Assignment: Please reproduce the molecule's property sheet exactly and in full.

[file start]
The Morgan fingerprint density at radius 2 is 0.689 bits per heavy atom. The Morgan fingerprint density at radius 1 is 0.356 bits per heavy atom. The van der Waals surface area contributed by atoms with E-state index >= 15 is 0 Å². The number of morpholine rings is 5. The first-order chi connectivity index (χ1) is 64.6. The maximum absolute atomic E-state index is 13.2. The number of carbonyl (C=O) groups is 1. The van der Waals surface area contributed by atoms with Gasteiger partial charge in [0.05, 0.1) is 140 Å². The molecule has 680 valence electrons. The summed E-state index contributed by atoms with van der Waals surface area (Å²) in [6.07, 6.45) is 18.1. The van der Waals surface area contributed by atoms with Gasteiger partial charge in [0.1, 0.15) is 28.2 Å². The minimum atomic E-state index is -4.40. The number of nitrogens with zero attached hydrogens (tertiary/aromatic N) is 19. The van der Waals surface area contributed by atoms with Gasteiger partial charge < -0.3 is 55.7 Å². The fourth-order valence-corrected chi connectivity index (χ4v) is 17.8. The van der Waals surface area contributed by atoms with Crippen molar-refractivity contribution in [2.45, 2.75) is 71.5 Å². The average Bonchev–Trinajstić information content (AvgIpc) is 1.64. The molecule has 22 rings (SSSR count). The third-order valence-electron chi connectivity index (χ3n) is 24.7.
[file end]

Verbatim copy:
The Morgan fingerprint density at radius 2 is 0.689 bits per heavy atom. The Morgan fingerprint density at radius 1 is 0.356 bits per heavy atom. The van der Waals surface area contributed by atoms with E-state index >= 15 is 0 Å². The number of morpholine rings is 5. The first-order chi connectivity index (χ1) is 64.6. The maximum absolute atomic E-state index is 13.2. The number of carbonyl (C=O) groups is 1. The van der Waals surface area contributed by atoms with Gasteiger partial charge in [0.05, 0.1) is 140 Å². The molecule has 680 valence electrons. The summed E-state index contributed by atoms with van der Waals surface area (Å²) in [6.07, 6.45) is 18.1. The van der Waals surface area contributed by atoms with Gasteiger partial charge in [0.1, 0.15) is 28.2 Å². The minimum atomic E-state index is -4.40. The number of nitrogens with zero attached hydrogens (tertiary/aromatic N) is 19. The van der Waals surface area contributed by atoms with Gasteiger partial charge < -0.3 is 55.7 Å². The fourth-order valence-corrected chi connectivity index (χ4v) is 17.8. The van der Waals surface area contributed by atoms with Crippen molar-refractivity contribution in [2.45, 2.75) is 71.5 Å². The average Bonchev–Trinajstić information content (AvgIpc) is 1.64. The molecule has 22 rings (SSSR count). The third-order valence-electron chi connectivity index (χ3n) is 24.7.